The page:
Photos and video footage can reveal important details about the wrecked cars and the area around the accident scene. Sometimes, pictures or videos capture how the drivers and passengers were behaving, admissions of guilt, and other significant factors that are relevant to your claim.
Photographs and videos can be convincing evidence that makes it harder for others to change their story after the accident.
Witnesses: Witnesses don’t have to stay on the scene or talk to you, but you can try to speak with potential witnesses to determine if they saw anything that might help your claim. If you have a cooperative witness, ask for their name, contact information, and if they’ll write down a description of what they saw. Have the witness sign and date their written statement.
Be prepared with a free Car Accident Information Form. Keep copies in your car, along with a pen, in the same place you keep your insurance and registration cards. You’ll always be ready to gather the evidence you’ll need for a successful insurance claim.
Your insurance policy almost certainly includes a Notice of Occurrence and Cooperation clause. The clause means you agree to promptly notify your insurance company when you’re in an accident, and you also agree to cooperate with your insurance company’s accident investigation.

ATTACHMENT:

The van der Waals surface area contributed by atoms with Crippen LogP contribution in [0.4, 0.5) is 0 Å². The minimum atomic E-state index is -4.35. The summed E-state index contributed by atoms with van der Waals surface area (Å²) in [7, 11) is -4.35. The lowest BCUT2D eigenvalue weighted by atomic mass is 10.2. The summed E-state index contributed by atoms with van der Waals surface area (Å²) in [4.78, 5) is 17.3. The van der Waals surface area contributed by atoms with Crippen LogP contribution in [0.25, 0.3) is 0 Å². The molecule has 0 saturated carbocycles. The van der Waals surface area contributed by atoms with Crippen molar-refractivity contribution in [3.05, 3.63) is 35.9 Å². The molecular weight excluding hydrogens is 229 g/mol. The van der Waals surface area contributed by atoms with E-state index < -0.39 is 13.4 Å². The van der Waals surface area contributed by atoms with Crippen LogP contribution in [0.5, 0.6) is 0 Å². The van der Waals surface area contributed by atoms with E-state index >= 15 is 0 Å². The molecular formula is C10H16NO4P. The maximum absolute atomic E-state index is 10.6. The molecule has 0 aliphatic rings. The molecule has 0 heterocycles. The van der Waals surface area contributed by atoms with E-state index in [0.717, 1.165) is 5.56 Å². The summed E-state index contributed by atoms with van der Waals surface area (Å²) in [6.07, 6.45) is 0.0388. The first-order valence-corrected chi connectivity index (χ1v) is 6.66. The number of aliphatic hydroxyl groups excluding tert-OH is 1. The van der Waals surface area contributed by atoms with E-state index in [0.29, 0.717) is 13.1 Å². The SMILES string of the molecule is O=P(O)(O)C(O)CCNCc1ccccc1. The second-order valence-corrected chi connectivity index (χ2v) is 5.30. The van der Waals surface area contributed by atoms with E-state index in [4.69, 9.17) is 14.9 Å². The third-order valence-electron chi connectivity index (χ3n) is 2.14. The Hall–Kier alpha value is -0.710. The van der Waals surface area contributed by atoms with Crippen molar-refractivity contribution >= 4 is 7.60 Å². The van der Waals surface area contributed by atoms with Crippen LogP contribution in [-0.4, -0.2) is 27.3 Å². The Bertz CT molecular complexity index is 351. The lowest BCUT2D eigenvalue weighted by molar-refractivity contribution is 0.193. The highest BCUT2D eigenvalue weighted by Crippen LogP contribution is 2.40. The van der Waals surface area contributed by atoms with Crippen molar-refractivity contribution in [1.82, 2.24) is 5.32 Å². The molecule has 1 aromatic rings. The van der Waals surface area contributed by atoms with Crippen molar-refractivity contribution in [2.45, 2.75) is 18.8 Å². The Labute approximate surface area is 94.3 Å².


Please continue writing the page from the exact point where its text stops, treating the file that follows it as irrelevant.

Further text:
The clause in your policy will look something like this:
“Insured (you) agrees to notify the insurer (your insurance company) of any accidents and thereafter comply with all information, assistance, and cooperation which the insurer reasonably requests, and agrees that in the event of a claim the insurer and the insured will do nothing that shall prejudice the insurer’s position…”
Your policy is a contract, legally obligating you to report every accident even if the accident isn’t your fault or no one seems to be hurt.
You expect your insurance company to defend you after an accident, but you must do your part. By promptly notifying your insurer, and cooperating with their investigation, you give your insurance company the best opportunity to protect your interests.
Reporting the accident, even a minor parking lot accident, will help protect you later if the other driver decides to blame you for the crash, or starts complaining of injuries.